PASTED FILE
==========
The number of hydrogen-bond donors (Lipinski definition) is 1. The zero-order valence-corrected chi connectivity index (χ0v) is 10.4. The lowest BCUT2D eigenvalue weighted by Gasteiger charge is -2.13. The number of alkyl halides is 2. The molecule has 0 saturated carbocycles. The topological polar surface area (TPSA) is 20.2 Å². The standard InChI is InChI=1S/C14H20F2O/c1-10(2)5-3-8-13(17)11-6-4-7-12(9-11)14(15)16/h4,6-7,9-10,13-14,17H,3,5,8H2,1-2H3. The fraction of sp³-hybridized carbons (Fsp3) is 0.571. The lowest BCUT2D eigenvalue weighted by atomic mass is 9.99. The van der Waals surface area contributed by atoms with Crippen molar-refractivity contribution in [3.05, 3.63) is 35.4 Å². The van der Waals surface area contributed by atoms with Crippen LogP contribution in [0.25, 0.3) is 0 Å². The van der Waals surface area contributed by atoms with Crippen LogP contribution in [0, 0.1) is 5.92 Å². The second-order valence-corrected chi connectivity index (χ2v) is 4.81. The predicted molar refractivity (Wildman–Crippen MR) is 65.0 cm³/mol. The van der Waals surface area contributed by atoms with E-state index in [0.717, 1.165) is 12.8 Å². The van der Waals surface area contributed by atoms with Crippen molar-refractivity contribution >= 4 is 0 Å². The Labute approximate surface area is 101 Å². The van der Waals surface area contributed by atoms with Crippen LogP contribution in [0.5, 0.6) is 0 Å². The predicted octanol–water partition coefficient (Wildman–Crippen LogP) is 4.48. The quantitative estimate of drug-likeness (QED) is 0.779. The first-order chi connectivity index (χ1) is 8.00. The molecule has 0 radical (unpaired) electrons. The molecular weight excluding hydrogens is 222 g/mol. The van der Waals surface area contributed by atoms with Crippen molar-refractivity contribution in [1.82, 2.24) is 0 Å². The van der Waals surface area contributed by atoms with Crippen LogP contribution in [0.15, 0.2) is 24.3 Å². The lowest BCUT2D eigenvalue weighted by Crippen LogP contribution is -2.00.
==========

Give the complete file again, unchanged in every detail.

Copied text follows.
The number of hydrogen-bond donors (Lipinski definition) is 1. The zero-order valence-corrected chi connectivity index (χ0v) is 10.4. The lowest BCUT2D eigenvalue weighted by Gasteiger charge is -2.13. The number of alkyl halides is 2. The molecule has 0 saturated carbocycles. The topological polar surface area (TPSA) is 20.2 Å². The standard InChI is InChI=1S/C14H20F2O/c1-10(2)5-3-8-13(17)11-6-4-7-12(9-11)14(15)16/h4,6-7,9-10,13-14,17H,3,5,8H2,1-2H3. The fraction of sp³-hybridized carbons (Fsp3) is 0.571. The lowest BCUT2D eigenvalue weighted by atomic mass is 9.99. The van der Waals surface area contributed by atoms with Crippen molar-refractivity contribution in [3.05, 3.63) is 35.4 Å². The van der Waals surface area contributed by atoms with Crippen LogP contribution in [0.25, 0.3) is 0 Å². The van der Waals surface area contributed by atoms with Crippen LogP contribution in [0, 0.1) is 5.92 Å². The second-order valence-corrected chi connectivity index (χ2v) is 4.81. The predicted molar refractivity (Wildman–Crippen MR) is 65.0 cm³/mol. The van der Waals surface area contributed by atoms with E-state index in [0.717, 1.165) is 12.8 Å². The van der Waals surface area contributed by atoms with Crippen molar-refractivity contribution >= 4 is 0 Å². The Labute approximate surface area is 101 Å². The van der Waals surface area contributed by atoms with Crippen LogP contribution in [0.5, 0.6) is 0 Å². The predicted octanol–water partition coefficient (Wildman–Crippen LogP) is 4.48. The quantitative estimate of drug-likeness (QED) is 0.779. The first-order chi connectivity index (χ1) is 8.00. The molecule has 0 radical (unpaired) electrons. The molecular weight excluding hydrogens is 222 g/mol. The van der Waals surface area contributed by atoms with Crippen molar-refractivity contribution in [1.82, 2.24) is 0 Å². The van der Waals surface area contributed by atoms with Crippen LogP contribution in [0.15, 0.2) is 24.3 Å². The lowest BCUT2D eigenvalue weighted by Crippen LogP contribution is -2.00.